Mrs. Mooring was a little old lady who lived a few doors down from me in North Carolina. She didn’t have a car and couldn’t get out much so she was always ready for a visit and happy to have company drop by. She also never wanted anyone to leave. No matter if you had been there five minutes or two hours, she always said the same thing, “Come back when you can stay longer.”
During one of our daily gabfests, I regaled Mrs. Mooring with one of my long-winded tales and noticed that she appeared to be fighting off sleep. The more I talked, the heavier her eyes became and before long, she even started to snore a little. I felt like Jo March reading to her aunt in Little Women. Well, you can imagine how awkward I felt. If I stopped talking or tried to slip out unnoticed, her eyes would pop open. She would be fully awake and ready to continue chatting. However, if I continued my end of the conversation, I simply looked like an idiot.
At the time, I honestly threw the whole thing up to her age and assumed it was not unlike reading a child a bedtime story. She was elderly, lived alone and perhaps she found safety and comfort in the white noise of my voice. I also wondered if her hearing was bad or if my words ran together in her ears. But I didn’t think I was actually triggering her.
That thought didn’t occur to me until several years later when I was working third shift at a hospital. The midnight to 8 a.m. shift is a bear and there were definitely times when it was all I could so to stay awake. I listened to a lot of audio books, listened to the radio, got up and walked around and of course chatted with a co-worker about anything and nothing.
Every so often though, I would notice that like Mrs. Mooring, my co-worker’s eyes would start to droop as if I was putting her to sleep. Now, I will be honest, this time I was worried. Were my stories that boring? I would try to avoid conversation out of fear that I was dull, but I noticed that she would ask a lot of questions as though she was trying to keep me talking, but then all of a sudden, zzzzzzz…
Age wasn’t a factor this time, but the time of day was so I presumed that it was the lateness of the hour rather than the sound of my voice causing her to go to sleep. I think it is difficult for people to accept the fact that their voices have this affect on people, especially because our voices sound so different inside our own heads. However, I couldn’t help noticing the similarities and the wheels in my brain began to turn. Did my voice have an affect on them the same way that my friend’s did on me? Were they experiencing the same brain buzz I had?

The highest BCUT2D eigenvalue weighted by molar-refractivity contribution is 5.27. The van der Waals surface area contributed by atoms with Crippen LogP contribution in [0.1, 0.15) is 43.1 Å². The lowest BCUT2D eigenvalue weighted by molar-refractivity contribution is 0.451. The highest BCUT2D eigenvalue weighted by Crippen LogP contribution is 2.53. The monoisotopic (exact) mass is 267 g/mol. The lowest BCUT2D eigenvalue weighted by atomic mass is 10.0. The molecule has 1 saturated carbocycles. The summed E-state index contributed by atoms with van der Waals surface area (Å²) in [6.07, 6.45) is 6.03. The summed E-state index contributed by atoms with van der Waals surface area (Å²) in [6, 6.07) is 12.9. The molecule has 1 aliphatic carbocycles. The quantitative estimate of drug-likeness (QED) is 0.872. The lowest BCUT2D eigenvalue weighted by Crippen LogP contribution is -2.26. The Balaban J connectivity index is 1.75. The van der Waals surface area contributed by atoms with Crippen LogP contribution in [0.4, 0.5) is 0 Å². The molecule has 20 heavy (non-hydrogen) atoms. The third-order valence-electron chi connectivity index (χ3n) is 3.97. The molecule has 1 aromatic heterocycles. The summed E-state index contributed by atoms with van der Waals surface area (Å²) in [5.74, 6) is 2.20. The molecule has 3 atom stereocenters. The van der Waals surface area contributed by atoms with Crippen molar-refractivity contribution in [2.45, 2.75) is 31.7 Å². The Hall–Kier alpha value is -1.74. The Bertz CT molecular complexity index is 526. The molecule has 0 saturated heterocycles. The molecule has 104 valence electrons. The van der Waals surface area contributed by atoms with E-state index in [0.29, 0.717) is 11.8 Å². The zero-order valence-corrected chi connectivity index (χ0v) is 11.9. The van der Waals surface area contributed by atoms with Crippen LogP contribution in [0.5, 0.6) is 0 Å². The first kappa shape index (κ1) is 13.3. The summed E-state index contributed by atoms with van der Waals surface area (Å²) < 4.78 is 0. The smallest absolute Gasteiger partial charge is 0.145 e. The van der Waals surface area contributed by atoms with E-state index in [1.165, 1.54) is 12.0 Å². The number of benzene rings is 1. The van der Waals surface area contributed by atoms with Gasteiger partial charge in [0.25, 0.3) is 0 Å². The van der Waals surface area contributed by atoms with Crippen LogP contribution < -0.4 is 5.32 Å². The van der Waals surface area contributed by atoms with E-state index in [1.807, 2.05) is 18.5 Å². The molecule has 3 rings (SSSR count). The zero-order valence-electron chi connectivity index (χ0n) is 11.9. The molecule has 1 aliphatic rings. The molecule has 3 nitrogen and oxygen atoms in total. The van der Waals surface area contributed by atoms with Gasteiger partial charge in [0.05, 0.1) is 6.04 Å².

I didn’t know and quite frankly, there is no good way to walk up to someone and say, “Hi, do I put you to sleep?” or “Does my voice sound good to you?” It would sound positively ridiculous and having experienced the same thing myself, I knew that there was no way my co-worker would ever tell me. Heck, it was entirely possible that she didn’t even know exactly what was causing it herself!
I had taken a self-hypnosis for stress management and sleep course in college so I knew that the professor could lull me into a sleep with her guided visualizations, but she was trying to relax me. There were therapeutic principles involved. I was just talking so this made no sense. Were these people just tired to begin with? Was it me or was it them? Every once in a while I would revisit these episodes in my head wondering if there was any way to harness this feeling or if I would ever find out what it was?
Until next time, tingle on!
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